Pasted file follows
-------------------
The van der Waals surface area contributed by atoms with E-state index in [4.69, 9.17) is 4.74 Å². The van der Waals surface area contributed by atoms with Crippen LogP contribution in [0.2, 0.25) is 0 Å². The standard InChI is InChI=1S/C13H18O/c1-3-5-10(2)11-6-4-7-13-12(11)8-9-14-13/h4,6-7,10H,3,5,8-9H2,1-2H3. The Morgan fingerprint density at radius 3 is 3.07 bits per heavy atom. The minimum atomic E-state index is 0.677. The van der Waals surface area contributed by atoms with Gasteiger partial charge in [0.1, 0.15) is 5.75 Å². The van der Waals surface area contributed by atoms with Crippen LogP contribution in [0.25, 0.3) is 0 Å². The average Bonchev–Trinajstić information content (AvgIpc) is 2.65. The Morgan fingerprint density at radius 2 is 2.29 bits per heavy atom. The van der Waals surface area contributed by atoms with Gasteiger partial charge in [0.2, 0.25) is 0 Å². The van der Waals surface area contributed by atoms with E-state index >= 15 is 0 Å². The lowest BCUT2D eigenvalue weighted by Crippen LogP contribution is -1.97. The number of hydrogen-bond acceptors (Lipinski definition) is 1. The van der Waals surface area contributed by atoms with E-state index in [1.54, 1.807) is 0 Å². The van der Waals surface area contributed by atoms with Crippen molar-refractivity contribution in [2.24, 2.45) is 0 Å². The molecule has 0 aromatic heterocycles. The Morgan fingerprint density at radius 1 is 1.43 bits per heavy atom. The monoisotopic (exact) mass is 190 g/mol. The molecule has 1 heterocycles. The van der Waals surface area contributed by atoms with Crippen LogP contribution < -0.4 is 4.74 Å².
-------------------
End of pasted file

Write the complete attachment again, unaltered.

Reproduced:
The van der Waals surface area contributed by atoms with E-state index in [4.69, 9.17) is 4.74 Å². The van der Waals surface area contributed by atoms with Crippen LogP contribution in [0.2, 0.25) is 0 Å². The standard InChI is InChI=1S/C13H18O/c1-3-5-10(2)11-6-4-7-13-12(11)8-9-14-13/h4,6-7,10H,3,5,8-9H2,1-2H3. The Morgan fingerprint density at radius 3 is 3.07 bits per heavy atom. The minimum atomic E-state index is 0.677. The van der Waals surface area contributed by atoms with Gasteiger partial charge in [0.1, 0.15) is 5.75 Å². The van der Waals surface area contributed by atoms with Crippen LogP contribution in [0.25, 0.3) is 0 Å². The average Bonchev–Trinajstić information content (AvgIpc) is 2.65. The Morgan fingerprint density at radius 2 is 2.29 bits per heavy atom. The van der Waals surface area contributed by atoms with Gasteiger partial charge in [0.2, 0.25) is 0 Å². The van der Waals surface area contributed by atoms with E-state index >= 15 is 0 Å². The lowest BCUT2D eigenvalue weighted by Crippen LogP contribution is -1.97. The number of hydrogen-bond acceptors (Lipinski definition) is 1. The van der Waals surface area contributed by atoms with E-state index in [1.54, 1.807) is 0 Å². The van der Waals surface area contributed by atoms with Crippen molar-refractivity contribution in [2.24, 2.45) is 0 Å². The molecule has 0 aromatic heterocycles. The Morgan fingerprint density at radius 1 is 1.43 bits per heavy atom. The monoisotopic (exact) mass is 190 g/mol. The molecule has 1 heterocycles. The van der Waals surface area contributed by atoms with Crippen LogP contribution < -0.4 is 4.74 Å².